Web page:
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Supreme Court Justice Ginsburg 'regrets' Trump criticisms

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Supreme Court Justice Ruth Bader Ginsburg says she regrets her "ill-advised" public criticism of Donald Trump.

After an outcry from Trump, other politicians, media organizations and legal scholars, Ginsburg apologized for what she called "ill-advised" remarks. While she commented on Trump's campaign to The Associated Press and The New York Times, she saved her most scathing remarks for a CNN interview. Mr. Trump, she said, "says whatever comes into his head at the moment" and has no consistency in his thinking. "He really has an ego", she told CNN. How has he gotten away with not turning over his tax returns?

The Washington Post and The New York Times both ran editorials saying she had erred.

Promising to be more discreet in the future, the leader of the court's liberal wing said in a statement that judges should not comment on candidates for any public office.

Ginsburg, a Bill Clinton nominee known for her feminist and liberal views, has attacked Trump three times in recent interviews, which is three times too many.

The left-leaning 83-year-old judge shocked the USA political establishment with her remarks: On Monday, she called Trump "a faker" who "says whatever comes into his head at the moment". The code doesn't apply to the Supreme Court, but the justices generally are guided by it.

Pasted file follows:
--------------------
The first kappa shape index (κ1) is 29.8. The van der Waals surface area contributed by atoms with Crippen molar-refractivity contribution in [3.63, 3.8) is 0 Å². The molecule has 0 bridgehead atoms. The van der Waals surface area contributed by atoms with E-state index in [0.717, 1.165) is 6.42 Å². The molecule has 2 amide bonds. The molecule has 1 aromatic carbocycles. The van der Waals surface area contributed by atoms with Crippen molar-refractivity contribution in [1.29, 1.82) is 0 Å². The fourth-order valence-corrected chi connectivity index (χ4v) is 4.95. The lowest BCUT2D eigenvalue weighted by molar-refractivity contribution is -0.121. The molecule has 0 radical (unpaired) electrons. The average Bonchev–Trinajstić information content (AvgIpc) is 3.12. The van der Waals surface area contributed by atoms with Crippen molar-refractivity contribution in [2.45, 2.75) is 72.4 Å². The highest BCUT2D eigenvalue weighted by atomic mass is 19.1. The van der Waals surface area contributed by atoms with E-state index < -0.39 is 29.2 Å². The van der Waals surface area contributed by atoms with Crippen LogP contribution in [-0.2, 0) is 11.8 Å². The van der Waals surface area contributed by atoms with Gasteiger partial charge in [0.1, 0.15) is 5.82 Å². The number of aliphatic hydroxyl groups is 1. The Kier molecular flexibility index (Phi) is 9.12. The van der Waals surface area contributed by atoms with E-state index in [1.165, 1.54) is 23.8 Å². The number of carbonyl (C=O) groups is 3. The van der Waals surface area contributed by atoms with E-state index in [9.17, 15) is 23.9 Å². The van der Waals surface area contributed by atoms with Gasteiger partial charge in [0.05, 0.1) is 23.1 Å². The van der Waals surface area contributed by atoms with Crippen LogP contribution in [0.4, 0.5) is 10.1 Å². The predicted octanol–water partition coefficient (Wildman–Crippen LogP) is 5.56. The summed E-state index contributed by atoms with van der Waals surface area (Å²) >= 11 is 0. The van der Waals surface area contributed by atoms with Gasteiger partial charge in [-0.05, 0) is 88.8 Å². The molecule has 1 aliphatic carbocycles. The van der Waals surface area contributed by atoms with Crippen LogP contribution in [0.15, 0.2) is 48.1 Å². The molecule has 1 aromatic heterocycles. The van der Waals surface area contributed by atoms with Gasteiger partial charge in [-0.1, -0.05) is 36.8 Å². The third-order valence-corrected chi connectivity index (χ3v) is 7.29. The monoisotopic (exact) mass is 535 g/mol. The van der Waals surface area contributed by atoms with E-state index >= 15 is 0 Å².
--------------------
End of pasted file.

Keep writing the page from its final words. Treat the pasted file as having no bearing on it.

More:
The brief statement was a rare, public admission of fault by a member of the Supreme Court, an institution which jealously guards its traditions and nearly never acknowledges missteps in the conduct of the justices.

"Justice Ginsburg did the right thing by returning to a position of electoral neutrality", said Steven Lubet of Northewestern Pritzker School of Law".

Donald Trump called on Supreme Court Justice Ruth Bader Ginsburg to resign early Wednesday morning, joining an outpouring of criticism that is giving a divided Republican Party a fresh common target. And given recent polls showing a statistical dead heat between Trump and likely Democratic nominee Hillary Clinton, a repeat is hardly out of the question. Even though federal law requires federal judges, including Supreme Court justices, to recuse themselves from "any proceeding in which his impartiality might reasonably be questioned", the Supreme Court has made a decision to let justices determine their own recusals. Beyond that, her commentary serves only to diminish the institution on which she serves.

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